Superbubbles and the origin of cosmic rays

The origin of PeV cosmic rays is a crucial issue in cosmic ray physics. The chemical composition of cosmic rays is dominated by protons below a particle energy of ~1 PeV, while heavier nuclei become important above it. This, together with the evidence that the transition between galactic and extragalactic cosmic rays takes place at particle energies largely exceeding the PeV, implies that the sources of galactic cosmic rays must be proton PeVatrons  

According to a popular (though not proven) hypothesis, galactic cosmic rays up to PeV energies are accelerated at supernova remnant shocks. However, no observational evidence for the acceleration of PeV cosmic rays at supernova remnents has ever been found, and theoretical predictions struggle in reaching such large energies. A variation of the hypothesis involves the acceleration of cosmic rays in superbubbles, the cavities inflated in the interstellar medium around stellar clusters as the result of multiple stellar explosions and winds. Though this scenario might explain PeV particles , until very recently it was considered virtually untestable due to the lack of observations able to reveal the presence of cosmic rays. The recent detection in gamma rays of two of such objects, the Cygnus region (by the FERMI satellite) and 30 Dor C (by the array of Cherenkov telesopes H.E.S.S.), opens new possibilities and urges to revive these studies, that can now be confronted with observations. In particular, very little work exists on the predictions of radiative signatures of cosmic ray acceleration in superbubbles, and the goal of the thesis is to fill this gap and obtain predictions to be tested against available and future observations.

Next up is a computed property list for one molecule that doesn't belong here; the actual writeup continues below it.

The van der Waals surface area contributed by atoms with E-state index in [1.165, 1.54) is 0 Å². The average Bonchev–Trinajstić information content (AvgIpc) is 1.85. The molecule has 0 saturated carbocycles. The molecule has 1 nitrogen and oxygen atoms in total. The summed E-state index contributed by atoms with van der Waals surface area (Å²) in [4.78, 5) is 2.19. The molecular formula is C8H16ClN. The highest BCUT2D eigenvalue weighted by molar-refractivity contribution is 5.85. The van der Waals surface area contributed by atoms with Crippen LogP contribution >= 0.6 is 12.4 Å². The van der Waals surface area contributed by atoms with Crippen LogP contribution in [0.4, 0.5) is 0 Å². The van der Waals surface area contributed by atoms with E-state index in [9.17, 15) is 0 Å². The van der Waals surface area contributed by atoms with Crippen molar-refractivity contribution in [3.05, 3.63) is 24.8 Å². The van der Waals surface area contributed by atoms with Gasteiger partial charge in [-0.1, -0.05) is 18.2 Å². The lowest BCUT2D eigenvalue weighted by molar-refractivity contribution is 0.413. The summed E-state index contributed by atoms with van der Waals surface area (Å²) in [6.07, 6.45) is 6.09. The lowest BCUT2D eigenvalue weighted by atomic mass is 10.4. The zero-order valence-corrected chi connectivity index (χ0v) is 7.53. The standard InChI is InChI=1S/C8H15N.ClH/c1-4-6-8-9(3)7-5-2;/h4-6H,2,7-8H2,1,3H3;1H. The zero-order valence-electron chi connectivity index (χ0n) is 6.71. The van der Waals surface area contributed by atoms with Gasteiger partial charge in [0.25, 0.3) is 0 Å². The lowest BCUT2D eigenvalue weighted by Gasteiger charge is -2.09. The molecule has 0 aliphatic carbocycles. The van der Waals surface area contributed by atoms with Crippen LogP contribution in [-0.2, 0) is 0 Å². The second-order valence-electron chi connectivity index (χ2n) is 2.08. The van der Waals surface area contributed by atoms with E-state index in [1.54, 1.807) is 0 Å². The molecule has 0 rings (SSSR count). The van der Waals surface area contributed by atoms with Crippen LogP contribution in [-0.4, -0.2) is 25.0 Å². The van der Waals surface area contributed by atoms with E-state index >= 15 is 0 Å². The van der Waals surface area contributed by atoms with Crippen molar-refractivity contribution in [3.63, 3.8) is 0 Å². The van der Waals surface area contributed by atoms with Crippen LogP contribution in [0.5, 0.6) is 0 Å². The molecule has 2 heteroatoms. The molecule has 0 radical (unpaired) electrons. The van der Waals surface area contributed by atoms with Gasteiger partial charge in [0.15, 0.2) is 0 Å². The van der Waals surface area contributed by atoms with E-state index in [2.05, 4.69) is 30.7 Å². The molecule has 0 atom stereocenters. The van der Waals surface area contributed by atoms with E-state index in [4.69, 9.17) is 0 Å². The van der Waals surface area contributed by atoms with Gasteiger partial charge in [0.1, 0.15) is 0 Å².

Stefano Gabici & Vincent Tatischeff (CSNSM)






Niveau demandé: 


Email du responsable: